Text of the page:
Explaining that the goal of making Nigeria an Islamic State began in the 1980s, Bishop Anagbe said what is taking place in the country today is a result of the program laid out then by Islaimc leaders. “In 1989, there was the Abuja Declaration that Nigeria should be established as an Islamic state; this is what we are seeing gradually now today.”
According to research on the conference that issued the Declaration, “This conference, organized by the 46-member Organisation of the Islamic Conference (OIC), resolved to create an organisation to be known as Islam in Africa Organisation to spearhead an Islamic takeover of Africa, under the guise of an initiative to solve the problems facing Africa.”
Objecting to the goal of such an Islamic takeover of Africa, the bishop of Makurdi declared, “We should be allowed to worship God. As it is now in some places you cannot even go to Mass and then you go to Mass with a lot of heavy security, within your own country, and that should not be.”
Relating the toll that the persecution has taken on him as bishop, Anagbe said, “For me, it’s been a very traumatic experience, and it’s something I don’t wish anybody to go through. Within [three years] I have lost 18 priests, some of them kidnapped and then released but some die in the process. I have lost about 13 parishes. It’s difficult. You are moved by the zeal of the apostolate to preach the mission, but you cannot go there, and the people are not there.”
Describing the plight of the countless displaced Christians who have fled their homes, Anagbe said, “People are leaving, and they don’t know where to go. They are living as refugees, but in this case, they are refugees in their own country, in their own state. This is their predicament, and they cannot go home, and nobody comes to assist. So, it is very painful.”
Reflecting on the need to persevere in faith in spite of persecution and martyrdom and the need to speak out against such violence, the courageous bishop stated, “The Fathers [of the Church] said, ‘The blood of the martyrs is the seed of Christianity.’ In moments of crisis, you talk to God when human beings have failed. We have to keep our faith alive. Persecution has been part and parcel of the life of a Catholic. But then it doesn’t stop the faith of the people.”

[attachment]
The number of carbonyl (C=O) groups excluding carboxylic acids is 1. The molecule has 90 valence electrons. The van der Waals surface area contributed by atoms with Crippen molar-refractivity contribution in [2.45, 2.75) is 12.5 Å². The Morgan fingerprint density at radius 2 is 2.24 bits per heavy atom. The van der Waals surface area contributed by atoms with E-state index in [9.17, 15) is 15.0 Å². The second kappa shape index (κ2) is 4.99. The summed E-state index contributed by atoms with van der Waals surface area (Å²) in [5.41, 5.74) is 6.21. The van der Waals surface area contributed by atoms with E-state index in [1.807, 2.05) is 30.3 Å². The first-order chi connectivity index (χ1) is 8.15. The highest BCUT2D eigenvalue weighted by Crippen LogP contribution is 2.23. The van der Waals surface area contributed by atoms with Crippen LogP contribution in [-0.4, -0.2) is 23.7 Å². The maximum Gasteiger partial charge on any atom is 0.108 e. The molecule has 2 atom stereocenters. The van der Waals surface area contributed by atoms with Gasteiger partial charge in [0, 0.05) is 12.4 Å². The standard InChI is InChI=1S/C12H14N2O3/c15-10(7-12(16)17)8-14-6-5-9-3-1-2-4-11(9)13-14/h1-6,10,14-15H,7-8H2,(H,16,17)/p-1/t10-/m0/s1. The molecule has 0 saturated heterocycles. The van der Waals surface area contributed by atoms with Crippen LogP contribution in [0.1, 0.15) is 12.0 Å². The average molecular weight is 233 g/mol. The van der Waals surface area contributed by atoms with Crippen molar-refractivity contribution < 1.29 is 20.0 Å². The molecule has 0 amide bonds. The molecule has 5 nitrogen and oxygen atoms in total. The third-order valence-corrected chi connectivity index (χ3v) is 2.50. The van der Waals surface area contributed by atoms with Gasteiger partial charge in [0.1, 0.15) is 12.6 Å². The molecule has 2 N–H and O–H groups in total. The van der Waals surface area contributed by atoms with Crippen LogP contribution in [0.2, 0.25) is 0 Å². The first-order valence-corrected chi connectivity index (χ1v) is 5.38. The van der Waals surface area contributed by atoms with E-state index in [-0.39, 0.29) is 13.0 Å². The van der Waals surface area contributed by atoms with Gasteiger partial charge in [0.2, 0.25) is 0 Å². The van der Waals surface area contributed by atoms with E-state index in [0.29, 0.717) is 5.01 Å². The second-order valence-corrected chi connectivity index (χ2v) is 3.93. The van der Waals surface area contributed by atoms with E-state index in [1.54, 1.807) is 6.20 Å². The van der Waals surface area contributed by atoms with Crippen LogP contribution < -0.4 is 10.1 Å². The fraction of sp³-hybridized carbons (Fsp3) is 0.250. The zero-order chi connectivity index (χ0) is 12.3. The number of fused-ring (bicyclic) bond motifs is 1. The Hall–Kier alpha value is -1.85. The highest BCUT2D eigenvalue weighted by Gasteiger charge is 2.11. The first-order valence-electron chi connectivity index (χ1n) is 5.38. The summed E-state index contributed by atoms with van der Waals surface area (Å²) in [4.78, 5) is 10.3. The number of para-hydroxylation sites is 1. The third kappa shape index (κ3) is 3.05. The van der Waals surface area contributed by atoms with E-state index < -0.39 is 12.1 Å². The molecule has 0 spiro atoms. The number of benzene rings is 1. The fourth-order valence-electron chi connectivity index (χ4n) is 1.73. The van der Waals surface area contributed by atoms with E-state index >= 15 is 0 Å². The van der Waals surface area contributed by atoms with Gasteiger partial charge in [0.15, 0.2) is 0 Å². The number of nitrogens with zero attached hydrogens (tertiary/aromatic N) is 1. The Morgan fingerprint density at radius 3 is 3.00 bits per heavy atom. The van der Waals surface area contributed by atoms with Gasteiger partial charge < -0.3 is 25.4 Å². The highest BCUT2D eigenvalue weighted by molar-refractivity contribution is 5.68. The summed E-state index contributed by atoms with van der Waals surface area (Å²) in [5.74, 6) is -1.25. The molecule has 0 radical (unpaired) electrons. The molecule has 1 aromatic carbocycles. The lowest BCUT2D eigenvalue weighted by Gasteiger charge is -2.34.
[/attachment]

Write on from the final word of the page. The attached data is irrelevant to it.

“We constantly keep on praying. God will surely hear our prayers. So, that’s why the Mass is so important and why we pray. We have to trust God in the midst of this crisis. If we keep quiet, a generation will be wiped out; the population will be wiped out. People are being killed. We cannot just continue to keep quiet. These are defenseless people. So, I want every person to know that there are these atrocities taking place in Nigeria.”
Asking for prayers for the persecuted Church in Nigeria, the bishop said, “God answers prayers. Prayer will sustain us and sustain the faith of the Church.”
This is not the first time that Anagbe has raised his voice in defense of the persecuted Christians in Nigeria. In 2021, at an event organized by religious advocacy group Aid to the Church in Need, the bishop said of the attacks on Christians by militant Fulani herdsmen, “The attacks have become so frequent that some families have suffered multiple displacements as even designated IDP camps sometimes come under attacks … The intensity of the killings suggests an ethnic cleansing agenda,” he declared.
Contrary to the recent claims of the U.S. Commission on International Religious Freedom (USCIRF) — which sought to portray the militant Fulani Muslims as the victims of religious persecution at the hands of the government and Nigerian Christians rather than the perpetrators of the extreme violence — Anagbe detailed that the Fulani, motivated by religion, were “systematically” murdering local populations and then occupying their territories. “The killings have a motive of religion behind it. The Fulani killers are Muslims and the conquering of territory is paramount to large Muslim populations in Nigeria,” the bishop said.
To view LifeSiteNews’ extensive coverage of the Islamic persecution of Christians in Nigeria, click here.